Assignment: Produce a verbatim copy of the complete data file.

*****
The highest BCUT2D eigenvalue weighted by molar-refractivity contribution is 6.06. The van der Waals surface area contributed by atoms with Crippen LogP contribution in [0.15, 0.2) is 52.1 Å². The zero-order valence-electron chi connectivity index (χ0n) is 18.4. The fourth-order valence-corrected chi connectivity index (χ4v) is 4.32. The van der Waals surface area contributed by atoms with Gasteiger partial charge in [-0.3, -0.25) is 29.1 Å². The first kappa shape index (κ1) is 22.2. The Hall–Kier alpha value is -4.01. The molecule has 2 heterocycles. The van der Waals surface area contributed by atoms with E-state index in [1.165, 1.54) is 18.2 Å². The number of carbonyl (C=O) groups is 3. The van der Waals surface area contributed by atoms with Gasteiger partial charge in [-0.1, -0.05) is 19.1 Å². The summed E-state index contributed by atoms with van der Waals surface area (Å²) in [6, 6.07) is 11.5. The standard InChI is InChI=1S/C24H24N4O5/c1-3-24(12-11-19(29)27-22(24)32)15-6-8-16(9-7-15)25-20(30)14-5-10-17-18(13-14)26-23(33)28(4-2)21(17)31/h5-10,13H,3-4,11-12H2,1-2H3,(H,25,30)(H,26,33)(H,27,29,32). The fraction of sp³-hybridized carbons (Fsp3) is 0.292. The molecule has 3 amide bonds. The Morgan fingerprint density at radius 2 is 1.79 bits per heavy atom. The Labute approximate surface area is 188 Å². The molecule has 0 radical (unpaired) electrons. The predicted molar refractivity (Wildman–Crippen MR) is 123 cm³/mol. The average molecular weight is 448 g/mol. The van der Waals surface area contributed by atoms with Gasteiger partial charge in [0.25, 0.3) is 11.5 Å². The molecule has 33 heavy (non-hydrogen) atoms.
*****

The highest BCUT2D eigenvalue weighted by molar-refractivity contribution is 6.06. The van der Waals surface area contributed by atoms with Crippen LogP contribution in [0.15, 0.2) is 52.1 Å². The zero-order valence-electron chi connectivity index (χ0n) is 18.4. The fourth-order valence-corrected chi connectivity index (χ4v) is 4.32. The van der Waals surface area contributed by atoms with Gasteiger partial charge in [-0.3, -0.25) is 29.1 Å². The first kappa shape index (κ1) is 22.2. The Hall–Kier alpha value is -4.01. The molecule has 2 heterocycles. The van der Waals surface area contributed by atoms with E-state index in [1.165, 1.54) is 18.2 Å². The number of carbonyl (C=O) groups is 3. The van der Waals surface area contributed by atoms with Gasteiger partial charge in [-0.1, -0.05) is 19.1 Å². The summed E-state index contributed by atoms with van der Waals surface area (Å²) in [6, 6.07) is 11.5. The standard InChI is InChI=1S/C24H24N4O5/c1-3-24(12-11-19(29)27-22(24)32)15-6-8-16(9-7-15)25-20(30)14-5-10-17-18(13-14)26-23(33)28(4-2)21(17)31/h5-10,13H,3-4,11-12H2,1-2H3,(H,25,30)(H,26,33)(H,27,29,32). The fraction of sp³-hybridized carbons (Fsp3) is 0.292. The molecule has 3 amide bonds. The Morgan fingerprint density at radius 2 is 1.79 bits per heavy atom. The Labute approximate surface area is 188 Å². The molecule has 0 radical (unpaired) electrons. The predicted molar refractivity (Wildman–Crippen MR) is 123 cm³/mol. The average molecular weight is 448 g/mol. The van der Waals surface area contributed by atoms with Gasteiger partial charge in [0.25, 0.3) is 11.5 Å². The molecule has 33 heavy (non-hydrogen) atoms.